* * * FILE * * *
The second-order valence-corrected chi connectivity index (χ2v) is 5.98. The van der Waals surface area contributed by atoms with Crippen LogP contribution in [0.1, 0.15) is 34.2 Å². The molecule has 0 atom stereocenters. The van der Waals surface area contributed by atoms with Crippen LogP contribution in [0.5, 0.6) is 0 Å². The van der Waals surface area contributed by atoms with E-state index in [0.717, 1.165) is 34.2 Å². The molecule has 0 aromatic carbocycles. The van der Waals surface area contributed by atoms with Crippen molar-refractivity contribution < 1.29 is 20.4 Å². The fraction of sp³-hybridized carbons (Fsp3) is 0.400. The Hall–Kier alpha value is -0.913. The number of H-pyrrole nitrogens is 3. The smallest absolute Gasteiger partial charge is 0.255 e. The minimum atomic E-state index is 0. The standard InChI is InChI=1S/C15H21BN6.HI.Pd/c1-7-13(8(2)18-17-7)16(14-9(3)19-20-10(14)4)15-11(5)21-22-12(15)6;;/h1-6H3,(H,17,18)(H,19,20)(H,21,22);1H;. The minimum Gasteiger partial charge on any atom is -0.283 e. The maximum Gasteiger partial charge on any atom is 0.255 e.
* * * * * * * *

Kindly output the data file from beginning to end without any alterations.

The second-order valence-corrected chi connectivity index (χ2v) is 5.98. The van der Waals surface area contributed by atoms with Crippen LogP contribution in [0.1, 0.15) is 34.2 Å². The molecule has 0 atom stereocenters. The van der Waals surface area contributed by atoms with Crippen LogP contribution in [0.5, 0.6) is 0 Å². The van der Waals surface area contributed by atoms with E-state index in [0.717, 1.165) is 34.2 Å². The molecule has 0 aromatic carbocycles. The van der Waals surface area contributed by atoms with Crippen molar-refractivity contribution < 1.29 is 20.4 Å². The fraction of sp³-hybridized carbons (Fsp3) is 0.400. The Hall–Kier alpha value is -0.913. The number of H-pyrrole nitrogens is 3. The smallest absolute Gasteiger partial charge is 0.255 e. The minimum atomic E-state index is 0. The standard InChI is InChI=1S/C15H21BN6.HI.Pd/c1-7-13(8(2)18-17-7)16(14-9(3)19-20-10(14)4)15-11(5)21-22-12(15)6;;/h1-6H3,(H,17,18)(H,19,20)(H,21,22);1H;. The minimum Gasteiger partial charge on any atom is -0.283 e. The maximum Gasteiger partial charge on any atom is 0.255 e.